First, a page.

Gorgeous wisps of daylight bounce across the tall grasses of “I Would Die For You,” a sincere and delicate, Indie love song. Meanwhile, the album’s Presley-inspired cover is personified in “Thinkin’,” a retro-kissed, sassy hip-shaker that is one truly fun earworm. “Bad Mood” is equally catchy in a soulful and earthy sense, while Cyrus shows some feisty attitude as she sings of packing up her shit and moving on to find love in the delicious “Love Someone.” It fits perfectly alongside “She’s Not Him,” a gentle ode to wanting to love one special person when your heart unfortunately will always belong to another (“You deserve a heart much bigger than one that’s torn in two”). It all winds up with the exquisitely touching “Inspired,” a delicate hope that we will each find our own inspiration while acknowledging that, for herself, dad is that true inspiration.

If you are a Hollywood gossip snob, sure, you can presume that the bulk of the tracks on Younger Now are inspired by Cyrus’ high-profile relationship(s). Fortunately, as we are here to talk music, the woman has a lot to offer this world that has nothing whatsoever to do with her personal life! On an album that shows immense maturity alongside heartfelt sincerity, where Cyrus wears her heart on her sleeve beautifully, it is hard to find much fault.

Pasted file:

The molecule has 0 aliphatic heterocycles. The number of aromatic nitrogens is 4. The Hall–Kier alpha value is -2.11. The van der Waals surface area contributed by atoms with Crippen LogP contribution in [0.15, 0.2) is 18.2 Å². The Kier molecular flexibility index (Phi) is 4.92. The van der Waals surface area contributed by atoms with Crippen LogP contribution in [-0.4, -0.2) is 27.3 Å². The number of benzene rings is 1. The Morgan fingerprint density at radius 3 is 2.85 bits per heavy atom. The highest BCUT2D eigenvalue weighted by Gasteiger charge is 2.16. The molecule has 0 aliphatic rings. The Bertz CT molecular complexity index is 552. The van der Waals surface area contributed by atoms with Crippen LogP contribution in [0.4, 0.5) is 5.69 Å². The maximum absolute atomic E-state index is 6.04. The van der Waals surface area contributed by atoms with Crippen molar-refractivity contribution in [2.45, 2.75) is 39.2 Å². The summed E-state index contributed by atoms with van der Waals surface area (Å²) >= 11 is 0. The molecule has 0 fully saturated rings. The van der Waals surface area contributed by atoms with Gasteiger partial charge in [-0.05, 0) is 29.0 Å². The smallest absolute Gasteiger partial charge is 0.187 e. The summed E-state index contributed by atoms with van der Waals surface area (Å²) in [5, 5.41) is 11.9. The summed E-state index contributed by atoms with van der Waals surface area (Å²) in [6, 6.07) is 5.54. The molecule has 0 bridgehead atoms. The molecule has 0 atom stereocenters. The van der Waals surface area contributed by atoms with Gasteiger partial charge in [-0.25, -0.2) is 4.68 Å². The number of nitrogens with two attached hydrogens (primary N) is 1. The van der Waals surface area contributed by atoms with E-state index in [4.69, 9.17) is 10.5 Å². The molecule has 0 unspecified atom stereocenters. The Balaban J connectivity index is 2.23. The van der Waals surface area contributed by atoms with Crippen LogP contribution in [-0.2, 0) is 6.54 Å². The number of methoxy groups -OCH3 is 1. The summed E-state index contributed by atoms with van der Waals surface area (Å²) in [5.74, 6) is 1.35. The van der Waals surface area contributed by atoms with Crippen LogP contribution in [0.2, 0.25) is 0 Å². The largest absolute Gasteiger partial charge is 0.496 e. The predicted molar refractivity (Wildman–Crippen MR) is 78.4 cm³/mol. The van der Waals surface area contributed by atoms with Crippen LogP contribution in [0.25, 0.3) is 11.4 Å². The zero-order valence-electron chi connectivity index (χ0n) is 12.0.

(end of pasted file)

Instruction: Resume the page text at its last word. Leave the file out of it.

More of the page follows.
While a few of the tracks meander a little outside the flow of the collection, the overall package here is enjoyable, uplifting, and places a Cheshire cat’s grin on the face of its listeners. If it is not completely ridiculous to say, Cyrus is at her absolute finest when singing of her ‘achy, breaky heart,’ blending her colorful brand of Pop with her father’s Country roots, and rising above it all. Here is to a glorious reawakening! CrypticRock give Miley Cyrus’ Younger Now 4.5 of 5 stars.
  

Purchase Younger Now:

Products from Amazon.com

Recommended For You

Jeannie Blue
Jeannie Blue
jeanniebluephoto@gmail.com

Jeannie likes to joke that she is little, yellow, blue, and different. She seemingly popped out of her mother's womb with a pen in her hand and has been writing ever since. Many moons ago - in what feels like a separate lifetime - Jean was co-editor of an online music magazine that afforded her great opportunities to interview and photograph some of her favorite bands/musicians: Tommy Lee, Good Charlotte, Warrant, Bring Me The Horizon, My Chemical Romance, Sevendust, New Found Glory, Deftones, Poison, VH-1 "Band On the Run" Flickerstick, an endless list of unsigned locals, and so many others. These days, she can usually be found hiking aimlessly through the woods in her favorite Technicolor sneakers with a Nikon in hand and her rescue dog, Molly, who is a bit hare-brained.

No Comments

Post A Comment

Show Buttons
Hide Buttons